“People have said to me, ‘I’m going to bring you new information about ANWR, how environmentally we can make it safe,” Arizona Senator John McCain told the New York Times in 2008. “I’ll be glad to accept new information…but I also believe that the ANWR is a pristine place, and if they found oil in the Grand Canyon, I don’t think I’d drill in the Grand Canyon.’’ (The Trump administration is, in fact, considering mining near Grand Canyon.)
Besides being a politically opportune time to sneak drilling into a tax package, Alaska has recently learned the consequence of that old “too many eggs in one basket” adage. After oil prices plummeted this decade from $100 a barrel to about $50, the state budget flopped from a surplus to a more than $2.5 billion deficit. As a remedy, some politicians pushed to create an income tax. (Alaskans pay neither sales nor income tax, and the government sends residents a check each year from the state’s permanent fund, which is also supported largely through oil revenue.) The state Senate rejected the income tax, so instead of balancing its budget, Alaska has been looking toward ANWR, a massive pot of gold beneath the permafrost.
“If you’re in debt,” says Kolton, “imagine going to Vegas and taking your last bit of money and betting it all on red. This is a hope for an oil bonanza.”
And “hope” is the operative word. Except for a few Chevron and BP oil executives, no one knows for certain how much or little oil waits beneath ANWR. It is one of the tightest industry secrets. But outside the oil industry, the most-informed person on ANWR’s oil is probably David Houseknecht, a senior researcher with the U.S. Geological Survey. Houseknecht worked on the last seismic survey in the area, done more than 30 years ago. He says that data puts ANWR’s oil between 4.3 and 11.8 billion barrels. If true, it would become the largest producing field in North America. Then again, that could be wrong. “In past years,” Houseknecht says, “what we saw was that some of the major multinational companies departed Alaska and are no longer exploring it.”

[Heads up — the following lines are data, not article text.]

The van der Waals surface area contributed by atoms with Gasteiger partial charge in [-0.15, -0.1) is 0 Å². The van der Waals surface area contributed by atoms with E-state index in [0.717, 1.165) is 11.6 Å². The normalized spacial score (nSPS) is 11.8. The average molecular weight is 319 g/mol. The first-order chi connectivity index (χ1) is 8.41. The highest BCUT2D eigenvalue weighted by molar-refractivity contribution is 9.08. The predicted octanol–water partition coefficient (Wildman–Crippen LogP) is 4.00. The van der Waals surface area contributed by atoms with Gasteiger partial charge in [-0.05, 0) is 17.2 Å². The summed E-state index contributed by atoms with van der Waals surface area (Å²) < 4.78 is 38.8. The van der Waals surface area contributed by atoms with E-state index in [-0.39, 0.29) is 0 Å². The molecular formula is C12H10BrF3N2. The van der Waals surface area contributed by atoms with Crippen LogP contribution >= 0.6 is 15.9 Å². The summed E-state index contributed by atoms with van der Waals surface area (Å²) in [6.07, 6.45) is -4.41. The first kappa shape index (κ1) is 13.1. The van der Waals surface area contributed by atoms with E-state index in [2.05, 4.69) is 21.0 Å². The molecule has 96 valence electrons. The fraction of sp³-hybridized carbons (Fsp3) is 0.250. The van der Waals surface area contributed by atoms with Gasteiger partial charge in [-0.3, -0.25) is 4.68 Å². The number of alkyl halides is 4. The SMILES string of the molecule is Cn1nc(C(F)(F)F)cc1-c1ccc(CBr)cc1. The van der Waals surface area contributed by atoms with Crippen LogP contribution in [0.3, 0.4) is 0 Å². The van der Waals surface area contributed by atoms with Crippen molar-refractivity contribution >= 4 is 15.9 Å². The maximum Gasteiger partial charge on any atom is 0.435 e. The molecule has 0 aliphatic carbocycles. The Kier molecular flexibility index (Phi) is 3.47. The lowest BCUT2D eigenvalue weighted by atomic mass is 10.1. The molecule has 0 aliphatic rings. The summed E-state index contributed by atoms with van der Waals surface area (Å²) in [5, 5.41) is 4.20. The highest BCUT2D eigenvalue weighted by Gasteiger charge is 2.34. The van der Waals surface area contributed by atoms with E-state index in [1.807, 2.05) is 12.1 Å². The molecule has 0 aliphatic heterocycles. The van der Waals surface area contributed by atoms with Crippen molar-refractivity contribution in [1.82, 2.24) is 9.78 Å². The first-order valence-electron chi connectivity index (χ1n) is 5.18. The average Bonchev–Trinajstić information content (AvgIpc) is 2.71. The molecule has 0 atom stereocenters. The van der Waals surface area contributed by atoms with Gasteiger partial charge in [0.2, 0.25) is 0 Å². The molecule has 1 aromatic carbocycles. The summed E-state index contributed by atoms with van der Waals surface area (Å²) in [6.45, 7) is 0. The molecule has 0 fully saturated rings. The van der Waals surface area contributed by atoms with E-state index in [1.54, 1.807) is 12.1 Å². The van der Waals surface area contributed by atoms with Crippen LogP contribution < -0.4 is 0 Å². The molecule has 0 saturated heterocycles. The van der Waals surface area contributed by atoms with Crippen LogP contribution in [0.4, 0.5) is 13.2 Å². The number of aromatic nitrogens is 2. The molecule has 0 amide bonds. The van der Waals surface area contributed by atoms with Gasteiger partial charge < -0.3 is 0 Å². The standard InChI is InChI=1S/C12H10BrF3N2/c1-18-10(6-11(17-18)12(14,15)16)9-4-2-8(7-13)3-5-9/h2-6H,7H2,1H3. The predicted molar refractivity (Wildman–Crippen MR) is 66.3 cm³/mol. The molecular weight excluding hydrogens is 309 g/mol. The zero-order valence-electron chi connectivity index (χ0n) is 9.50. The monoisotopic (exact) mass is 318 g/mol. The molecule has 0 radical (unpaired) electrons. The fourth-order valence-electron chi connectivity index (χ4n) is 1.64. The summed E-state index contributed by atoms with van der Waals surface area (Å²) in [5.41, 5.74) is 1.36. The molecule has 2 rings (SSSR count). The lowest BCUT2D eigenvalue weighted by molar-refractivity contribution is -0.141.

Drilling in the Arctic is tough. There are the two months of consecutive darkness. There’s freezing weather. And when it’s too warm, some of the ground has the stability of a soggy pillow—a condition that has grown worse with climate change. “The irony,” Houseknecht says, “is that as we reach higher global temperatures, the ice pack on shore has retreated, so now there’s actually a longer offshore drilling season.”
With all the political chaos overseas, Houseknecht says major oil companies are again considering the Arctic. But they’d still need to weigh how expensive it is to drill there. A report released Monday by the Center for American Progress (CAP), a liberal think tank based in Washington, D.C., says that to break even in ANWR, oil companies need to make $78 a barrel. That’s well above the current rate of about $56 a barrel. There’s also the added cost of litigation, because environmentalists would undoubtedly sue. And it’s not like the United States is desperate for oil at the moment. The country is in a glut. From 2008 to 2014, the United States nearly doubled its crude reserves because of offshore drilling allowed under the Obama administration.
The CAP study also found there’s plenty of land in Alaska—41 million federal acres, land roughly the size of Florida—available to drill, and that 98 percent of this is sitting idle. There are also plenty of analyses based on how much nearby Arctic leases have gone for, and they say ANWR would fetch much, much less than the $1 billion Murkowski needs.
“The Arctic refuge is not needed from an energy production standpoint,” says Matt Lee-Ashley, a senior fellow at CAP who wrote the analysis. “This is really more about Alaska putting a hide on the wall, so to speak.”
If opened, it would still be years before any of ANWR’s oil saw a pipeline. By then, all this arithmetic will probably have changed, and it may or may not prove to be profitable for oil companies. There are a lot of ifs when it comes to the refuge. But what’s for certain is that if companies are allowed to drill on the coastal plain, ANWR will no longer be America’s last unspoiled wilderness.